I went to bed last night and as per usual spent far too long looking through social media on my phone.
Opening Twitter I saw Manchester was trending. I clicked through to see what was happening and there were a few Tweets describing a bang at the Manchester Arena. Many Tweets claimed that what had been heard was nothing more than a couple of balloons and that the response was being widely exaggerated. I hoped that last part was true.
I awoke after a restless night to the awful news that last night had not been a balloon but a bomb. A suicide bomber had detonated a bomb at the exit of the concert. He had intermingled with his victims and spent time choosing the place at which he could stand and murder the most people possible. 22 people. 22 innocent people who just wanted to spend the evening enjoying music. This murderer also injured many others – 59 at the last count. The reason he did this holds no meaning for me. It is irrelevant.
The thought of how scared those poor children and teenagers (as well as their parents) must have been has played on my mind all day.
I have heard several people on the news say that we should carry on regardless. Get back to normality they advised. I can’t. Not today.
Perhaps once I could have watched the news reports and although I would have felt sorry for the victims and their families I could have gone on with my day as normal. Since becoming a Mother though that has been getting harder and harder to do. I am unsure whether that is because I am a parent or because of the frequency of these attacks.
I have an 11 year old who adores Ariana. She watches all of the shows she is on, on tv and listens to a lot of her music. She wanted to attend the concert last night. Maybe that is why I feel affected. Any of those children could easily have been my child or your child.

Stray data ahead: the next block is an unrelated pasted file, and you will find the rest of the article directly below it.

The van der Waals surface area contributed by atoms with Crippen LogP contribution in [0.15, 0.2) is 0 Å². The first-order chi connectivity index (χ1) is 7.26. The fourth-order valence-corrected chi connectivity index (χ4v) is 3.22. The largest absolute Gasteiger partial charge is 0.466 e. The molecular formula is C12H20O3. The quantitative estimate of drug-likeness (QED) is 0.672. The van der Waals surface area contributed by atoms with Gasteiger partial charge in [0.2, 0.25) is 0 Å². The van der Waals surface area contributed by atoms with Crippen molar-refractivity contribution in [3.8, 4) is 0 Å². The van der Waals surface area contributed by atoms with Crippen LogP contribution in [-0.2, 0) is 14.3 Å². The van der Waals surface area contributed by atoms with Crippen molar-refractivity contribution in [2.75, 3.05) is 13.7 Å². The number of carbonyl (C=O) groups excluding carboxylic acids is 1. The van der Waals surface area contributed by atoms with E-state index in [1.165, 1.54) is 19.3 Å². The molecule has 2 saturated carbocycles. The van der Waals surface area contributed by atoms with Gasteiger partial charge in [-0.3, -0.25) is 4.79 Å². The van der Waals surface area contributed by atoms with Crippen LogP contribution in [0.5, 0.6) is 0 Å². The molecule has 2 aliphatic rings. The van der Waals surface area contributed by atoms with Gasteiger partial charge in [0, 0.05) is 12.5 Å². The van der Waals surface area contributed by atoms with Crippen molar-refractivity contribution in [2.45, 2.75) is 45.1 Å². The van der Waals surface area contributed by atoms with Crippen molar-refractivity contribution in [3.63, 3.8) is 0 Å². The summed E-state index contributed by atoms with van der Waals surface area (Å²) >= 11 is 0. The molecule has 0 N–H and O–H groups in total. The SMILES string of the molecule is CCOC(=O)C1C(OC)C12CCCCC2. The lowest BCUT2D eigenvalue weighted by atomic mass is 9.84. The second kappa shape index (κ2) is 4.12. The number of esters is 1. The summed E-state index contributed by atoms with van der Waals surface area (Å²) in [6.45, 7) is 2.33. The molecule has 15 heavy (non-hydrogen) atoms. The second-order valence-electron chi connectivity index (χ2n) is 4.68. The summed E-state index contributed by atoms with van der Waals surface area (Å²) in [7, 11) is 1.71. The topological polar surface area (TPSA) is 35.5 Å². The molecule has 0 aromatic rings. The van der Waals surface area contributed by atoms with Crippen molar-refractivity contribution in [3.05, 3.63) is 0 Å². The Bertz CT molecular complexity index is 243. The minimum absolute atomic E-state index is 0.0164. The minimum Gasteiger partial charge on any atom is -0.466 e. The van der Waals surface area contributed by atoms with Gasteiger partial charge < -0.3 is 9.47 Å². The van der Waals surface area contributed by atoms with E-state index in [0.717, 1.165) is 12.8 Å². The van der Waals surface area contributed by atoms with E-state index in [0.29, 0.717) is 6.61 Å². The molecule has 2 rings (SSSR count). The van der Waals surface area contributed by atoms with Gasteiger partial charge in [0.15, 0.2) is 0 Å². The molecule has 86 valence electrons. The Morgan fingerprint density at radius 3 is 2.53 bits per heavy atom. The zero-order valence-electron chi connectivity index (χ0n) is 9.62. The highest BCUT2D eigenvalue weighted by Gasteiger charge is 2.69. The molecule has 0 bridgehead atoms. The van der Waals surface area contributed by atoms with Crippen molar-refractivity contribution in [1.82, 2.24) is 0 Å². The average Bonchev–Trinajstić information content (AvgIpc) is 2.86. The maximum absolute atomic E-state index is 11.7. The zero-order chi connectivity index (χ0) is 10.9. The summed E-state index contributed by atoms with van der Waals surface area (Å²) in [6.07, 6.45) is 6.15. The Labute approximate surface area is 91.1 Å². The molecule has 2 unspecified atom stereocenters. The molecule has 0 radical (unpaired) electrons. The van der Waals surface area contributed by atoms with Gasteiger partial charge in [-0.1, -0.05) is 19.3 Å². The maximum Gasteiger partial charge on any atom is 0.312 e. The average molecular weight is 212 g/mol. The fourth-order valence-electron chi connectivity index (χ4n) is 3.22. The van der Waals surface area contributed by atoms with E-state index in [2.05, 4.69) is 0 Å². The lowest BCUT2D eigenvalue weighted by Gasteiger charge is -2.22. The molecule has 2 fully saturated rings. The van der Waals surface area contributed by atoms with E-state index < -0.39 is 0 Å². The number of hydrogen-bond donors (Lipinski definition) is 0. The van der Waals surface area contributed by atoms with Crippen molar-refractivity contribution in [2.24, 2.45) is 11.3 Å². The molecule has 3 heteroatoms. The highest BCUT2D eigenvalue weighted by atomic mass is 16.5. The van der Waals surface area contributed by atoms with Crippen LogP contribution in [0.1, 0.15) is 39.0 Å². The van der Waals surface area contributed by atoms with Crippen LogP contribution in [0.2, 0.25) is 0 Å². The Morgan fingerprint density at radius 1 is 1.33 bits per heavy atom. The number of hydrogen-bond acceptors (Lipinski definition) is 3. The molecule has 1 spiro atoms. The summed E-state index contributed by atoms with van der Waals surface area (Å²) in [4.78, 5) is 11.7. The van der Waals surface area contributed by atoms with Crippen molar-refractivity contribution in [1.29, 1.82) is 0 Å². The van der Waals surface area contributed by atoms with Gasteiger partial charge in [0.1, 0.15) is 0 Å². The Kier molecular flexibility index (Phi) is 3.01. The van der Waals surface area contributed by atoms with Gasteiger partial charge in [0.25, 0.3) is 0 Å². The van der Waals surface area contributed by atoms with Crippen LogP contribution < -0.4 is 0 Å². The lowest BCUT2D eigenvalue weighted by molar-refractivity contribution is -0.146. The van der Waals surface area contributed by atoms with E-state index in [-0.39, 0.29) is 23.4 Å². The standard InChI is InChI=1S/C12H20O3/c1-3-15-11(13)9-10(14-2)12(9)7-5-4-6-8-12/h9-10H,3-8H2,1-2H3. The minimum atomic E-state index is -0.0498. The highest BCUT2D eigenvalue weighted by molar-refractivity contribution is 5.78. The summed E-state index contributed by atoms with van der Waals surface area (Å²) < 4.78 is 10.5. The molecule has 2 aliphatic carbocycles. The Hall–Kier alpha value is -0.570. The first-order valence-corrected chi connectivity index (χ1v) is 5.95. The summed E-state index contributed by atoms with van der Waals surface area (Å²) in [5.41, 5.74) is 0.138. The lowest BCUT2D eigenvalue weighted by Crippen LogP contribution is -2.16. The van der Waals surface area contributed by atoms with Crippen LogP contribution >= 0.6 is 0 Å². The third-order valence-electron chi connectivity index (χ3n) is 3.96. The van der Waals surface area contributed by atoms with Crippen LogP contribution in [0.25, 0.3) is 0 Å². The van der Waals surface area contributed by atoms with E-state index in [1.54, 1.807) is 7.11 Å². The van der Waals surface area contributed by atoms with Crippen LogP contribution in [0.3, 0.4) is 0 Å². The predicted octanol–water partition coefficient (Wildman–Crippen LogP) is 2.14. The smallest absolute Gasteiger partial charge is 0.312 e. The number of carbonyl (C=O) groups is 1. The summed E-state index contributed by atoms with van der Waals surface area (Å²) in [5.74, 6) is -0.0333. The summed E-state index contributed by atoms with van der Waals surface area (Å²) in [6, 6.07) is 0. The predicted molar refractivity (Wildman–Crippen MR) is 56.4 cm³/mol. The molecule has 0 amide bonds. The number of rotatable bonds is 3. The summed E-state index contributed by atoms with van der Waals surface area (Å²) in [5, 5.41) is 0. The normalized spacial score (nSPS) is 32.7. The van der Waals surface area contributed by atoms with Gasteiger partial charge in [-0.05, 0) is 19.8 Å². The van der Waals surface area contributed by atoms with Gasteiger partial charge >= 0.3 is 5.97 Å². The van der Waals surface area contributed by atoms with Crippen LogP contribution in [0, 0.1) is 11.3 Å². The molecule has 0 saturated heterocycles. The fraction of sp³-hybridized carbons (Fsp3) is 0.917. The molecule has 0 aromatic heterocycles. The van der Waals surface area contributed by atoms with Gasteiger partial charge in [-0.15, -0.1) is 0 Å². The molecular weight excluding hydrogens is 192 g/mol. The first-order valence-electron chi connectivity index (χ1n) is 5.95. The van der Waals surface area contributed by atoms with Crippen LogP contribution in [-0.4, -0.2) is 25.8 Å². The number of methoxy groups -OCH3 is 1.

Don’t let hate win, they say. But what about fear? How can we stop fear winning?
I want my children to be able to experience the joy and beauty of this world. Seeing the news was upsetting for my daughter this evening; we did of course talk about what had happened but nothing really prepares you for seeing it on a screen I guess.
She turned to me and said, “I won’t be allowed to go to a concert like that for a while then. Who knows when it will happen again”. My instinct is to wrap my children up away from the world and keep them safe by my side. But I know that would not be any kind of life for them.
Instead I forced myself to say “No, concerts are amazing. You will go to plenty I’m sure”. I explained that although there are bad and dark things in the world, they are outnumbered by the good. If she (and my boys) hide indoors away from the dark, then they will miss out on the light too.
People were hurt. It was awful. Amid the carnage and chaos though were the lights. The taxi drivers who switched off their meters to assist in getting people to safety. A man called Jay whose evening with his daughters ended with him cradling a little girl who was alone and injured in his arms. The homeless man called Steve who upon hearing the blast ran into the arena to help. A woman called Paula who led 50 children to the safety of a hotel room until they could be assisted.
They are just a few of the many lights last night. Too many to mention. But I will read their names and try to remember as many as possible because they (along with the victims) are the names which matter. The people of Manchester should be proud of themselves.
Our children need to see the lights in all of this darkness in the world. I would love to be able to protect them from all of the pain and the hurt but it would be naive to expect to be able to. Instead we should try to teach them to be strong enough to fight when they need to. Mentally and emotionally as well as physically because that strength will be their shield and their weapon.
So please. Don’t ask me to act normal.
Don’t ask me to go on with my usual life and draw a line under this. I can’t. But what I intend to do is to keep showing my children those reports of strangers helping strangers in the hope that they can see that on the whole people are good and they are strong and these acts of terror are not and never should be normal.
Mummy & Moose